Two United Hatzalah EMT volunteers, who wish to remain anonymous, were the first to arrive on the scene. It took them less than 90 seconds to arrive at the girl’s side and begin treatment. The first responders quickly checked the unconscious child’s vital signs and then attached a defibrillator and began performing CPR. The defibrillator recommended admitting a shock. The EMT’s paused compressions and administered two shocks to the still unconscious girl.
After the second shock, a United Hatzalah paramedic and doctor arrived as did a mobile intensive care ambulance (MICU) team. The paramedic was Oren Adi. The child’s mother told Adi that the girl has a history of heart problems, which immediately raised a red flag and caused the first responders to question whether this was a case of an injury or a recurring health issue. Adi attached a cardiac monitor with the help of the team from the MICU and was surprised to find that the victim had a pulse.
Unconscious and breathing, the 11-year-old was transferred to the nearest hospital, showing positive signs. As the ambulance and the medical crew cleared the scene, the operational head of the Psychotrauma and Crisis Response Unit, Hadas Rucham arrived at the house to provide assistance to the traumatized father and four children. Hadas spoke to the father, calming him down after the accident that had just unfolded before him, and suggested that he be driven to the hospital to meet his wife and child, while a neighbor looks after the rest of the children. She then turned to the eldest boy, a 9-year-old, and helped him sort through his emotions as he also witnessed his sister’s collapse.
At the hospital, the doctors were struggling to discover the origin of the incident and decided that they needed information from the defibrillator that the first responders used on the girl, which was still in Karnei Shomron. A nearby volunteer ambucycle driver, Yehuda Haas, was alerted and asked to transfer the defibrillator to a United Hatzalah Employee who could download the data from the defibrillator. Yehuda raced on his ambucycle to Petah Tikva to deliver the defibrillator. After successfully downloading the data, it was sent to the medical staff in the hospital. With the information provided by the defibrillator, it was later concluded that the cause of the accident was indeed a heart problem and not an injury.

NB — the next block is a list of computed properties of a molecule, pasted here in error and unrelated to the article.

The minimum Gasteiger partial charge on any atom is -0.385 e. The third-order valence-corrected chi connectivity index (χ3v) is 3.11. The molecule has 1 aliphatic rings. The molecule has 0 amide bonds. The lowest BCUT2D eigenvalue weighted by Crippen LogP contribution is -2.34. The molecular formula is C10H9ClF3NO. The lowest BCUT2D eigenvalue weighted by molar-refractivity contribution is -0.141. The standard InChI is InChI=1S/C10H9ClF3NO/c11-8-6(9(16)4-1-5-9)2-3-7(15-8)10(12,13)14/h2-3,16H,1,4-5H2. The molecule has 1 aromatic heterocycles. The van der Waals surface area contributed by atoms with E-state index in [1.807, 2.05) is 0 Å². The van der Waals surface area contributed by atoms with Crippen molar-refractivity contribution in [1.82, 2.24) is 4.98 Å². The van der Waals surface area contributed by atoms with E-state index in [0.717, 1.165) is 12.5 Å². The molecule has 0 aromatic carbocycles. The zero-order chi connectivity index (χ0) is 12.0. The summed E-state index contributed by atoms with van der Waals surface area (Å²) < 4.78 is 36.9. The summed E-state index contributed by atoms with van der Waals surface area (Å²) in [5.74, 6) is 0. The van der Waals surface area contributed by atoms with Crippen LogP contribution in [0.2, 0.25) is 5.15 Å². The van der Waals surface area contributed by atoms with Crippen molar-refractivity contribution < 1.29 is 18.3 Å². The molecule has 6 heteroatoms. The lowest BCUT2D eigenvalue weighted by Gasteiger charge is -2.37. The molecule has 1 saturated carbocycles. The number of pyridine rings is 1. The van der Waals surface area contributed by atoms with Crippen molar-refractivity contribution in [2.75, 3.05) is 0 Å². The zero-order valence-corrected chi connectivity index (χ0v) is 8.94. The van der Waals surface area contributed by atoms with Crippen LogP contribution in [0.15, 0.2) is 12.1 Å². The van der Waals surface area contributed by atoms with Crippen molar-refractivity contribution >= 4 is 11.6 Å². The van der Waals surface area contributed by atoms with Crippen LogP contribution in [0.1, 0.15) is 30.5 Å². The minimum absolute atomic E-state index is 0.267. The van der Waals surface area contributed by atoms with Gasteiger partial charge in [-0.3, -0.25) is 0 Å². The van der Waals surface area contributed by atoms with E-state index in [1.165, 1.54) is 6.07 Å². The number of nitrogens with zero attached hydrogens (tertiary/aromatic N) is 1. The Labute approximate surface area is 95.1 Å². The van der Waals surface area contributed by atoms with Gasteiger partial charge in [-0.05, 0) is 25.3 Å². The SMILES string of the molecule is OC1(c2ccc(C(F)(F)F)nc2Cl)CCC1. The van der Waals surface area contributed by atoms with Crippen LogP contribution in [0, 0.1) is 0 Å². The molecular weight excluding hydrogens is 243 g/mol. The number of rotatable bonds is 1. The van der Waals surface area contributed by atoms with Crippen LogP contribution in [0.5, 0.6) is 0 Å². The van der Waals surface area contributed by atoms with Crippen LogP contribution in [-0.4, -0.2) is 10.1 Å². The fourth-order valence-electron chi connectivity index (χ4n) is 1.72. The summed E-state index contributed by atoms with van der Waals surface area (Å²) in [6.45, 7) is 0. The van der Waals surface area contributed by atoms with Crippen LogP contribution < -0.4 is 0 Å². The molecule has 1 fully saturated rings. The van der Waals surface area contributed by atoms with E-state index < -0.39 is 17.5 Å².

“There’s something special about seeing everyone working together harmoniously to save the girl’s life.” Adi commented. “Between the two first responders, the doctors, the MICU members, Hadas from the Psychotrauma Unit, Yehuda delivering the defibrillator and the man who downloaded the data, we were a full team of medical personnel, all providing medical care and working together to do so. This participation and togetherness are heartwarming. All the volunteers were devoted to their work and we ended up saving a life.”
Adi and the crew were later informed that night that the mother of the 11-year-old girl tested positive for Covid-19, causing all the medical personnel involved to quarantine immediately.
“The beautiful thing about volunteering is that if we would have known that the victim’s parent was a Coronavirus patient, that would not prevent us from doing everything necessary to help her,” Adi added. “As a United Hatzalah volunteer, I know what is right and what I have to do, no matter the possible risk. We saved a life that day, and I would do it again in a heartbeat, even knowing the risk.”
To support United Hatzalah’s efforts in the fight against Covid-19 please click here: https://israelrescue.org/coronaresponse